Long before the advent of social media, the naming conventions of wines and cheeses were crafted to create a message as to their identity. A message that could easily be recalled and, through taste association, deliver a brand identity.
Europeans have a long history of marketing food products with names that help define where they are from. For instance, in France, Burgundy is both a place and wine. Moreover, by saying the word â??burgundyâ? in reference to wine should instinctively (only if you are French) denote the type of grapes (Chardonnay and Pinot Noir) used to make the wine in the region. Saying â??white burgundyâ? also should set expectations of taste. Taste that reflects a sense of place or â??terroir,â? so much so that particular geographies are coveted for the distinct flavors that they yield.
Many cheeses also follow this methodology. For instance, a â??familyâ? of cheeses in the alpine areas of France and Switzerland are each identified by the villages that they are from. An example; Tomme de Savoie translates to a Round (tomme) of cheese from Savoie, France. If you are not familiar with this cheese you should be envisioning a nutty brown wheel of skimmed cowâ??s milk cheese with cave like aromas and brown butter flavor notes in a paste thatâ??s firmer than brie, but still soft.
So take that one step further to North-Eastern Switzerland, between the Alps and Lake Constance or Appenzellerland, and home of you guessed it, Appenzeller cheese. Like wine, the naming conventions of cheeses are designed to help consumers identify not only where a cheese is from, but what tastes to expect from that place.
On this side of the Atlantic we have a number of cheeses that also reference a place in the name. Cypress Groveâ??s Humboldt Fog is named for the local ocean fog, which rolls in from Californiaâ??s Humboldt Bay. Given the cheeses mottled black, with and blue tinted taupe colors, it seems fitting. There is also a secondary story of the â??fogâ? as being from Humboldt County being a historically known dope destination. Something the Cypress Grove dairy played to with a release of cheeses called â??Flashbackâ? that artfully walked a line of double entendre: Sergeant Pepper for a chevre with peppers or Psycho dilly for a dill infused chevre.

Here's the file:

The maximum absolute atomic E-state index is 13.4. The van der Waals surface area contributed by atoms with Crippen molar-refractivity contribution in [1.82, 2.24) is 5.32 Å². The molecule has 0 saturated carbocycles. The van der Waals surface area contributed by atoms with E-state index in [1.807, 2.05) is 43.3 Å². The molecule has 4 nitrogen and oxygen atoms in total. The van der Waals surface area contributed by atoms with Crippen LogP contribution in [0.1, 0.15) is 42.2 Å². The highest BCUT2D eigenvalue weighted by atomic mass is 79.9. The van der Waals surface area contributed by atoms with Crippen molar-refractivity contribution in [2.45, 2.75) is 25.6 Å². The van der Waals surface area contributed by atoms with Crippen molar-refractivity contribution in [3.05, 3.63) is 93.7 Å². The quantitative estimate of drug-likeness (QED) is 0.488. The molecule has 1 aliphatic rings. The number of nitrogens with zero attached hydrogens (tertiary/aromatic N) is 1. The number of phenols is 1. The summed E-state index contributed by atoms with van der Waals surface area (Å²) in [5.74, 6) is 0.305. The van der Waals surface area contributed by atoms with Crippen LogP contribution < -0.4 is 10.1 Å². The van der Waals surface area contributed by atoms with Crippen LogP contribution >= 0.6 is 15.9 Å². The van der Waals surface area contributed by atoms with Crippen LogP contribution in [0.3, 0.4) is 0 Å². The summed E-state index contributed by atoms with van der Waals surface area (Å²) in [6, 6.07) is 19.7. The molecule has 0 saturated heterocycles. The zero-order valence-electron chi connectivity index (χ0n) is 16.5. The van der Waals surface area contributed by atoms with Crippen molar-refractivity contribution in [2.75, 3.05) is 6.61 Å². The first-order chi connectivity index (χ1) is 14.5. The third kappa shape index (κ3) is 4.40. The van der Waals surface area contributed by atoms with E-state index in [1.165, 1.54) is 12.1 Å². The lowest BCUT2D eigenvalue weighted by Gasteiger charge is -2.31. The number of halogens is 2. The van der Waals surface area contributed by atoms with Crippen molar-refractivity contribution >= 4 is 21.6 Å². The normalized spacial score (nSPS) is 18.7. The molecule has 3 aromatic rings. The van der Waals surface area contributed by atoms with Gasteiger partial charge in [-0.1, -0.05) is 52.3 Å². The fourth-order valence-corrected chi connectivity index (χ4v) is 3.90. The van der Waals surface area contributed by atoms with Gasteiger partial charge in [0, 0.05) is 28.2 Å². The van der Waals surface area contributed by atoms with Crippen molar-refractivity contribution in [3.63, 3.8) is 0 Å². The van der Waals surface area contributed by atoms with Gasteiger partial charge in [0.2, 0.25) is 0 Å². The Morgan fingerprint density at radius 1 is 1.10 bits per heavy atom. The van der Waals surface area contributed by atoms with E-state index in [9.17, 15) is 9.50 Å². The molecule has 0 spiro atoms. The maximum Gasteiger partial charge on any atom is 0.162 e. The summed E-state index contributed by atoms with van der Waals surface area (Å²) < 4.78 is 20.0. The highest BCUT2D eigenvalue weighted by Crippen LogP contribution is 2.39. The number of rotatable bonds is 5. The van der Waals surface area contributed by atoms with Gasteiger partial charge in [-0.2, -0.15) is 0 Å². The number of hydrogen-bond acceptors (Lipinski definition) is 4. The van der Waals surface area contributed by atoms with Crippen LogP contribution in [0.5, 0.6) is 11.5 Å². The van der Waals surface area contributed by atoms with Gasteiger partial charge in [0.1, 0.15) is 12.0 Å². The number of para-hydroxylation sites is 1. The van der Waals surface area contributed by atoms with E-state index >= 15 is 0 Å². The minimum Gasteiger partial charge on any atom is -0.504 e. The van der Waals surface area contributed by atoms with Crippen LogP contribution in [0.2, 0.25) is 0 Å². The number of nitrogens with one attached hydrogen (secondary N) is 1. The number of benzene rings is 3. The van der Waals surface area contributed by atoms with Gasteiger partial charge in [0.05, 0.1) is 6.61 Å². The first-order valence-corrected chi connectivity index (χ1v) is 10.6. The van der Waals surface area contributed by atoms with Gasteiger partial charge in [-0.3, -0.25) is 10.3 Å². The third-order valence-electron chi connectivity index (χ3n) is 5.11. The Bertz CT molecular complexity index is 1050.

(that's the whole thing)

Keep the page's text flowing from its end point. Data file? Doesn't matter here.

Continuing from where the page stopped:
Another California standout is Point Reyes blue. A family dairy in its second generation that produces a stunning blue with peppery blue veins in a creamy cowâ??s milk cheese with the salty essence of the Pacific Ocean. The salt character originates not from addition of any product, but naturally from the salt laden mists blown off the ocean. The cheese is a truly a tasty reflection of Point Reyes.
Not just names, but shapes of cheeses are also tied to tradition. One example is the truncated pyramid style of Valencay cheese. The legend is that Napoleon, while traveling to Paris after a failed military campaign in Egypt, was greeted by cheese makers. These Loire Valley cheese makers presented him with a cheese formed in the shape of a pyramid to honor his Egyptian return. Napoleon apparently didn’t think that his defeat was anything to celebrate; he used his sword to cut off the top of the pyramid, rendering it truncated and flat. ValenÃ§ay cheese has been made in this shape ever since.
Granted, in todayâ??s fast paced world, there are cheeses with names tied to people
(Bayley Hazen Blue), things (Wabash Cannonball), and even emotions (Crocodile Tears). Whatâ??s interesting is that though the new names donâ??t clearly communicate a sense of place, these newcomers are each standouts in taste. So much so that if you have ever tasted the cheeses mentioned there is a mental recall – in some cases swooning. Said another way, the tastes are so striking that mentioning the name can lead to a taste sensation. Clearly contemporary cheesemakers have found a way into our memory through our sense of taste.
Jeffery Mitchell is the owner of the Culpeper Cheese Company. He is also a freelance contributor with the Culpeper Times. You may reach him at firstname.lastname@example.org or 540-827-4757.